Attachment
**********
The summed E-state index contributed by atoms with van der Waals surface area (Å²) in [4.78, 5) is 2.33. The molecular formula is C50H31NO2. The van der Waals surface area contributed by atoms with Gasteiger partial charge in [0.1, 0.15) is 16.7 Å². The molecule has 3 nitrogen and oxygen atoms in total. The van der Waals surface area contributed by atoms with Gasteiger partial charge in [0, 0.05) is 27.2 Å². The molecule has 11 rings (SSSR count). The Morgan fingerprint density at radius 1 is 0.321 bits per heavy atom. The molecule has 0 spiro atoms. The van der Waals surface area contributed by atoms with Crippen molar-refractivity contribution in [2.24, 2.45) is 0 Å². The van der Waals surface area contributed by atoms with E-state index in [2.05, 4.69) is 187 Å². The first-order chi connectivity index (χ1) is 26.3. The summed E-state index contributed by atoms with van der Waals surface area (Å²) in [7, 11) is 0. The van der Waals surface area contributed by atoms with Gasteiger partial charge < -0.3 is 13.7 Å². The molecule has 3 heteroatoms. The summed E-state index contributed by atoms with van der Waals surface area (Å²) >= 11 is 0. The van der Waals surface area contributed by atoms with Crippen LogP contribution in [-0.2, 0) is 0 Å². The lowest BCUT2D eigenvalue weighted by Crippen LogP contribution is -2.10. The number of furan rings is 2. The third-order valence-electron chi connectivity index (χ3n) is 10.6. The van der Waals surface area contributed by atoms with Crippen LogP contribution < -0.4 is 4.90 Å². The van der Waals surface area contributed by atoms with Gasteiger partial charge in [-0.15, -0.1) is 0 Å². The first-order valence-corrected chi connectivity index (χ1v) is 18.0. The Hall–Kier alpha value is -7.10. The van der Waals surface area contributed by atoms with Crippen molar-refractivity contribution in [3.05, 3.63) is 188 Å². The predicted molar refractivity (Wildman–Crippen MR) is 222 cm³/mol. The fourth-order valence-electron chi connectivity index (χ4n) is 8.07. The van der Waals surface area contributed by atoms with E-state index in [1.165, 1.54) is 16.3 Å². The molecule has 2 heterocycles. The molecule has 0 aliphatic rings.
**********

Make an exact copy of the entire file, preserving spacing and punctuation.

The summed E-state index contributed by atoms with van der Waals surface area (Å²) in [4.78, 5) is 2.33. The molecular formula is C50H31NO2. The van der Waals surface area contributed by atoms with Gasteiger partial charge in [0.1, 0.15) is 16.7 Å². The molecule has 3 nitrogen and oxygen atoms in total. The van der Waals surface area contributed by atoms with Gasteiger partial charge in [0, 0.05) is 27.2 Å². The molecule has 11 rings (SSSR count). The Morgan fingerprint density at radius 1 is 0.321 bits per heavy atom. The molecule has 0 spiro atoms. The van der Waals surface area contributed by atoms with Crippen molar-refractivity contribution in [2.24, 2.45) is 0 Å². The van der Waals surface area contributed by atoms with E-state index in [2.05, 4.69) is 187 Å². The first-order chi connectivity index (χ1) is 26.3. The summed E-state index contributed by atoms with van der Waals surface area (Å²) in [7, 11) is 0. The van der Waals surface area contributed by atoms with Gasteiger partial charge < -0.3 is 13.7 Å². The molecule has 3 heteroatoms. The summed E-state index contributed by atoms with van der Waals surface area (Å²) >= 11 is 0. The van der Waals surface area contributed by atoms with Crippen LogP contribution in [-0.2, 0) is 0 Å². The lowest BCUT2D eigenvalue weighted by Crippen LogP contribution is -2.10. The number of furan rings is 2. The third-order valence-electron chi connectivity index (χ3n) is 10.6. The van der Waals surface area contributed by atoms with Crippen LogP contribution < -0.4 is 4.90 Å². The van der Waals surface area contributed by atoms with Gasteiger partial charge in [-0.15, -0.1) is 0 Å². The first-order valence-corrected chi connectivity index (χ1v) is 18.0. The Hall–Kier alpha value is -7.10. The van der Waals surface area contributed by atoms with Crippen molar-refractivity contribution in [3.05, 3.63) is 188 Å². The predicted molar refractivity (Wildman–Crippen MR) is 222 cm³/mol. The fourth-order valence-electron chi connectivity index (χ4n) is 8.07. The van der Waals surface area contributed by atoms with E-state index in [1.165, 1.54) is 16.3 Å². The molecule has 2 heterocycles. The molecule has 0 aliphatic rings.